One of East Tennessee’s and here in the Smokies great attractions is the chance to see a black bear in the wild. People come from near and far with the hope of seeing one of these bears and other wildlife as this area holds the greatest bear population in the entire state.
Mother & Cub
On top of that viewing them in the wild is free as The Great Smoky Mountain National Park has no admission fees. That’s right; you can drive through Cades Cove, the Roaring Fork, all over the park and only have to pay for your fuel. Sadly foolish, uneducated, and uncaring tourists are ruining the chance for you and your family to observe these bears.
A recent report by Knoxville WBIR TV News brought to light that poor behavior by certain tourists is harming these bears leading to their removal or even causing the need for certain bears to be killed. They reported how tourists fed a female black bear and her three cubs in Cades Cove causing them to become “Nuisance Bears”. This forced the park service to capture and relocate the mother bear and her cubs 40 miles from the area. The article goes on to tell of a bear having to be euthanized in 2010 because of it approaching hikers in the Laurel Falls area wanting food.
Full WBIR News Article
The WBIR article also reported on the story in Country Magazine where the lady bragged about approaching an angry mother bear and her cubs in Cades Cove to get that “photographic treasure”. Thankfully enough public backlash caused the magazine to retract the story.
Cub in tree eating berries
The law states you must stay back 50 yards and may not disturb or displace these animals. Visitors can be arrested and fined for violating this law. Bring a zoom lens and stay back. Don’t feed the bears! Keep your distance, stay safe and keep them safe.
Black Bear Safety Tips
The Three Bears General Store has opened in downtown Pigeon Forge at the site of the original Three Bears Gift Shop destroyed by fire in September of last year. Still owned by the owners of the original store, the Three Bears General Store has many of the same items and services along with some new and updates offerings except for the bears.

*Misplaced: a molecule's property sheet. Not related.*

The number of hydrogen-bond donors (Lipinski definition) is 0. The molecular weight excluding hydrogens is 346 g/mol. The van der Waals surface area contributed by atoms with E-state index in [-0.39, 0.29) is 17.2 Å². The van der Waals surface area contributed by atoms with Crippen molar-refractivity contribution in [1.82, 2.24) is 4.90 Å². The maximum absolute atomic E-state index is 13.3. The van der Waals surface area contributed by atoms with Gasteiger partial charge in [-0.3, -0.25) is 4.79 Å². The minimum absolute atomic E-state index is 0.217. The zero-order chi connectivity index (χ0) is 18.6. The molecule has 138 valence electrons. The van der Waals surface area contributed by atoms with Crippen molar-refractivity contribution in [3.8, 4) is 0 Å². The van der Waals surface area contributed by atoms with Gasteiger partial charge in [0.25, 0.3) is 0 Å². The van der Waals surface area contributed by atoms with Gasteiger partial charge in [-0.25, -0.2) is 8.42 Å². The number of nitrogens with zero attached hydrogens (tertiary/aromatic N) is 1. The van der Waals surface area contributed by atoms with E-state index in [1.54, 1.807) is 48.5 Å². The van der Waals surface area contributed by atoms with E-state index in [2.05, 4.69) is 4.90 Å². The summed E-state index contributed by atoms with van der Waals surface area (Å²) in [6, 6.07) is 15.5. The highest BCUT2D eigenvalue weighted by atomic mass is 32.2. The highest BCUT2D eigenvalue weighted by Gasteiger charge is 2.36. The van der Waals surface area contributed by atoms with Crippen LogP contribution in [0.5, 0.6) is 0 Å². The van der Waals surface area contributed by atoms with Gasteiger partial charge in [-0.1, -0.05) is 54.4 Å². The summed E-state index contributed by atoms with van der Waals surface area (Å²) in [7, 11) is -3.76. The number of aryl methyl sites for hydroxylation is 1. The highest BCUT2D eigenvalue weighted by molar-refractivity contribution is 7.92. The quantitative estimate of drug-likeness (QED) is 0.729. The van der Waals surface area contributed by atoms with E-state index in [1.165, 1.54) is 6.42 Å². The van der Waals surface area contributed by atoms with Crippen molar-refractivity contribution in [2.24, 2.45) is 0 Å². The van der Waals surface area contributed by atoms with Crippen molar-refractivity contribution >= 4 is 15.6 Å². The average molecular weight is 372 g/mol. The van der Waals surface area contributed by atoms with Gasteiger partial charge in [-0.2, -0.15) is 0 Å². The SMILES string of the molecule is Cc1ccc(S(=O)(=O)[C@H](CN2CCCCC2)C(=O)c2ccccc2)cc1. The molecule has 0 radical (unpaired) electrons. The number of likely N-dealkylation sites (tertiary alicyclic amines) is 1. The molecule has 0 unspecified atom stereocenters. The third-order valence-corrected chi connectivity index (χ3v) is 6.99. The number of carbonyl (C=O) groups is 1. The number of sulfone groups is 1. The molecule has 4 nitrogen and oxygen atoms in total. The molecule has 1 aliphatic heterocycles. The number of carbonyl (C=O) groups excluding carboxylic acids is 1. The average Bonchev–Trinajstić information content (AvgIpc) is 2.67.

The bears, who were saved from last falls fire by local firefighters, will return sometime in August. A new 5,000 square foot habitat is near completion to house the bears. The design of the new habitat is a combination of ideas from various zoos that includes natural elements and an improved cleaning system to keep the habitat clean and healthy for the bears.
Due to a continued bear problem park rangers have closed the Abrams Falls Trail in Cades Cove for the second time this month. Park officials stated that they do not plan to reopen the very popular trail in the Great Smoky Mountain National Park until the black bear can be tracked or caught. The park service’s web site has updates on road and facilities closures.
This spring in the Great Smoky Mountain National Park there have been many instances of nuisance bear activity. The popular Abrams Falls Trail was closed for a day this past week due to two reports of a black bear becoming aggressive towards hikers.
Some shelters and backcountry campsites are currently closed and bear warning signs have been posted at many shelters and trails including the Abrams Falls Trail. The nuisance bears have been a particular concern in the popular Cades Cove area.
The Nation Park Service web site has a very interesting article on Black Bears that has safety guidelines if you encounter a bear. Visitors may wish to check at the parks visitor centers or ranger stations before hiking or camping for further information.